The case is different from McClatchy Broadcasting Co. v. F. C. C., 99 U.S.App. D.C. 199, 239 F.2d 19, certiorari denied Sacramento Telecasters, Inc. v. McClatchy Broadcasting Co., 353 U.S. 918, 77 S.Ct. 662, 1 L.Ed.2d 665,4 because here, in contrast with the situation there, the proposed modifications do not contemplate any such changes as would make the modified permit a new "grant," or significantly affect the comparative qualifications of the applicants. The protest proceedings are not concerned with matters that have any impact adverse to appellant in respects pertinent to the interest which gave it standing, namely, the interest of an applicant for the permit. That interest does not attach to the protest proceedings so long as the comparative qualifications of the applicants are not affected by the modifications which are the subject of the protest.5
The appeal in No. 13168 is from the original decision of the Commission granting intervenor's application and denying those of the other applicants. No. 13905 embraces questions concerning modification of the basic decision involved in No. 13168 and is also an appeal from denial of a petition for rehearing which had been filed by Scripps-Howard Radio, Inc
Intervenor was also preferred as to integration of ownership with management. Appellant contends intervenor was entitled to only a slight preference in this regard, or only to a rating of equality. In no circumstances, it contends, could this factor be decisive since both applicants proposed a relatively high degree of integration
To be "adversely affected or aggrieved" is synonymous with being a "party in interest." Camden Radio v. F. C. C., 94 U.S.App.D.C. 312, 220 F.2d 191, 194; Granik v. F. C. C., 98 U.S.App.D.C. 247, 234 F.2d 682, appeals dismissed 102 U.S.App.D.C. 258, 252 F.2d 822
See, also, Enterprise Co. v. F. C. C., 97 U.S.App.D.C. 374, 231 F.2d 708, certiorari denied Beaumont Broadcasting Corp. v. Enterprise Co., 351 U.S. 920, 76 S.Ct. 711, 100 L.Ed. 1451
It goes without saying that if there are known to the parties or should come to their knowledge, any circumstances outside the record before us which might affect the validity of the Commission's decision, they will be brought promptly to the attention of the court. Cf. Sangamon Valley Television Corp. v. United States, 79 S.Ct. 94; WIRL Television Corp. v. United States, 79 S.Ct. 94
BAZELON, Circuit Judge (concurring in part and dissenting in part).
I concur in the result in No. 13507 solely on the authority of McClatchy Broadcasting Co. v. Federal Communications Comm., 1956, 99 U.S.App.D.C. 199, 239 F.2d 19, certiorari denied Sacramento Telecasters, Inc. v. McClatchy Broadcasting Co., 1957, 353 U.S. 918, 77 S.Ct. 662, 1 L.Ed.2d 665. I read that case to hold that an unsuccessful participant in the comparative proceeding for a construction permit has no standing to protest a subsequent modification of the construction permit unless the modification is so substantial as to affect the underlying basis of the original award.
I dissent, however, from the court's decision in No. 13168 and No. 13905, affirming the Commission's award of a construction permit to WBIR for Channel 10, Knoxville, Tennessee. The court recognizes that the source of every preference which the Commission accorded WBIR over Tennessee Television, apart from the preference accorded for integration of management and ownership, arose from the extensive ownership of communications facilities by WBIR stockholders. This genesis is equally true of the preference for "correlation between program planning and securing effective cooperation from local groups," upon which the court so strongly relies in its support of Commission action.1 I think that by thus attributing to these by-products of concentration a greater degree of importance than it attributes to the traditional, and antipodal, preference for decentralization of ownership of the mass media of communication, the Commission has effectively nullified the diversification and anti-monopoly policy long since recognized as "one of the basic underlying considerations in the enactment of the Communications Act."2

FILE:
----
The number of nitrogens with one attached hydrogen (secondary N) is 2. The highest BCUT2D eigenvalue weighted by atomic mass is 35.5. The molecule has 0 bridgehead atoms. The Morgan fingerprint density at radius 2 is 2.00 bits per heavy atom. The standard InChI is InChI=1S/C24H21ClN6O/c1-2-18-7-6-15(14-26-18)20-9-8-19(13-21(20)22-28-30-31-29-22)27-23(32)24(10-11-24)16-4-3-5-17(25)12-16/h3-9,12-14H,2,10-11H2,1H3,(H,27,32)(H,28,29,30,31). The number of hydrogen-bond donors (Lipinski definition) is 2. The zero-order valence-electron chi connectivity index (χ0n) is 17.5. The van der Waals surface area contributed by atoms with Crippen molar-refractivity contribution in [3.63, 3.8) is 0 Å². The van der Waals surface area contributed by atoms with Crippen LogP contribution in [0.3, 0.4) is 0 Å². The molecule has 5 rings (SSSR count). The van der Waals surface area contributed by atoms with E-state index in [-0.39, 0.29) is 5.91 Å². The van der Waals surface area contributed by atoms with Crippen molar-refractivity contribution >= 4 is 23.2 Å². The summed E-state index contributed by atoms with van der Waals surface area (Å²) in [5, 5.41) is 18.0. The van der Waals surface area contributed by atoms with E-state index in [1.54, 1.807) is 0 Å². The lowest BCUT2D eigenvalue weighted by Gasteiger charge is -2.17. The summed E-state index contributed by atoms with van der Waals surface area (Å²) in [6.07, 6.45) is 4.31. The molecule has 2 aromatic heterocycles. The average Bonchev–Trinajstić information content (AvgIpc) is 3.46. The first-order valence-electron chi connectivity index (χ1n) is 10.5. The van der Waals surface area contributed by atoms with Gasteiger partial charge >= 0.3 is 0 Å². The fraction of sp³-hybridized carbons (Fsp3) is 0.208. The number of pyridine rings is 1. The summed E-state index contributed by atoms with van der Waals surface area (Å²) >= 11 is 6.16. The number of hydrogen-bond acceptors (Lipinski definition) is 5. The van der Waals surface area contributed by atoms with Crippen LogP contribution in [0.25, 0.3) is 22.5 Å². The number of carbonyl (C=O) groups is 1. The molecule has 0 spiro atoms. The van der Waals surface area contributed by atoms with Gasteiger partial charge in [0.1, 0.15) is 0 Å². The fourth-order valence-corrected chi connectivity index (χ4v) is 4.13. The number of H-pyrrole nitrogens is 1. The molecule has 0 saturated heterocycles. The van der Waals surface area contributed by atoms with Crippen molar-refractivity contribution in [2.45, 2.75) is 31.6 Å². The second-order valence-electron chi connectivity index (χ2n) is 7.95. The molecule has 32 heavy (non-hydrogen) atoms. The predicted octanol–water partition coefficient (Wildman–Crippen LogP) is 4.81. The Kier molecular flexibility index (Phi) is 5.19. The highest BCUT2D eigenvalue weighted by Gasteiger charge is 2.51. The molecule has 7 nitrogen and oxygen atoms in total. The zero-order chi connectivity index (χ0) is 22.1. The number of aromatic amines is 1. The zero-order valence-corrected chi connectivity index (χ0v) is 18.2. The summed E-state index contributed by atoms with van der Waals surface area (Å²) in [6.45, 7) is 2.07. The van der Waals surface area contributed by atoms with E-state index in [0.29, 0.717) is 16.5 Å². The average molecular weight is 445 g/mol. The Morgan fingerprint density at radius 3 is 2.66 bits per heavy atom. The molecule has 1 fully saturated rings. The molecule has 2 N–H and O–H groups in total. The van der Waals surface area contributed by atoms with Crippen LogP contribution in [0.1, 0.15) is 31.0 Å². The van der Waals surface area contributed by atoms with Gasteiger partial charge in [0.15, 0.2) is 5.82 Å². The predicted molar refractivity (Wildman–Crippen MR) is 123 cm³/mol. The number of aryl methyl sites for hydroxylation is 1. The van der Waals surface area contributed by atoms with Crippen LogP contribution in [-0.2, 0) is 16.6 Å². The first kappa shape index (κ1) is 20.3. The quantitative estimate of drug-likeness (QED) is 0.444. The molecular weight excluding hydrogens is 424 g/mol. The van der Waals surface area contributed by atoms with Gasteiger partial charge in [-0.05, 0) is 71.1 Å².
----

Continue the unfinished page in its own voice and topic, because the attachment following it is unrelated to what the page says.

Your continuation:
There may be cases in which the Commission can properly find that experience resulting from an applicant's ownership of communications facilities offsets a competing applicant's freedom from ownership of other communication interests. But "Commission expertise alone cannot support so pivotal [a divergence]" from basic communications philosophy.3 A convincing explanation is required.4 That explanation is not to be found in the one offered by the Commission:
"Thus, with regard to the factor of diversification, we cannot conceive that the ownership by WBIR in Knoxville of a television station can be of such grave concern as to outweigh WBIR's marked superiority in most other respects."
The preference for "correlation between program planning and securing effective cooperation from local groups" is, in fact, identical to the preference for "program implementation," cited by the court as an incident of concentration. Program implementation was not in itself a category utilized by the Commission as a basis for comparison in the combined hearings below. Rather, program implementation was considered under the more general heading of "program plans." Under the latter heading, the Commission had found that no preference existed between WBIR and Tennessee TV as to their "program proposals," another sub-topic of "program plans." The Commission had found, however, that WBIR had more fully attempted to implement its proposals by securing the cooperation of local groups. It therefore accorded WBIR a preference on the broad category of "program plans." But WBIR's ability to implement effectively its program plans followed directly as a result of the contacts which WBIR previously had made in radio broadcasting operations, and therefore resulted directly from WBIR's ownership of other mass media of communication
Multiple Ownership, F.C.C. Report and Order 18 Fed.Reg. 7796, 7797 (1953), citing Federal Communications Comm. v. Sanders Bros. Radio Station, 1940, 309 U.S. 470, 642, 60 S.Ct. 693, 84 L.Ed. 869, 1037
See Washington Gas Light Co. v. Baker, 1950, 88 U.S.App.D.C. 115, 120-121, 188 F.2d 11, 16-17, certiorari denied 1951, 340 U.S. 952, 71 S.Ct. 571, 95 L.Ed. 686
Johnston Broadcasting Co. v. Federal Communications Comm., 1949, 85 U.S. App.D.C. 40, 175 F.2d 351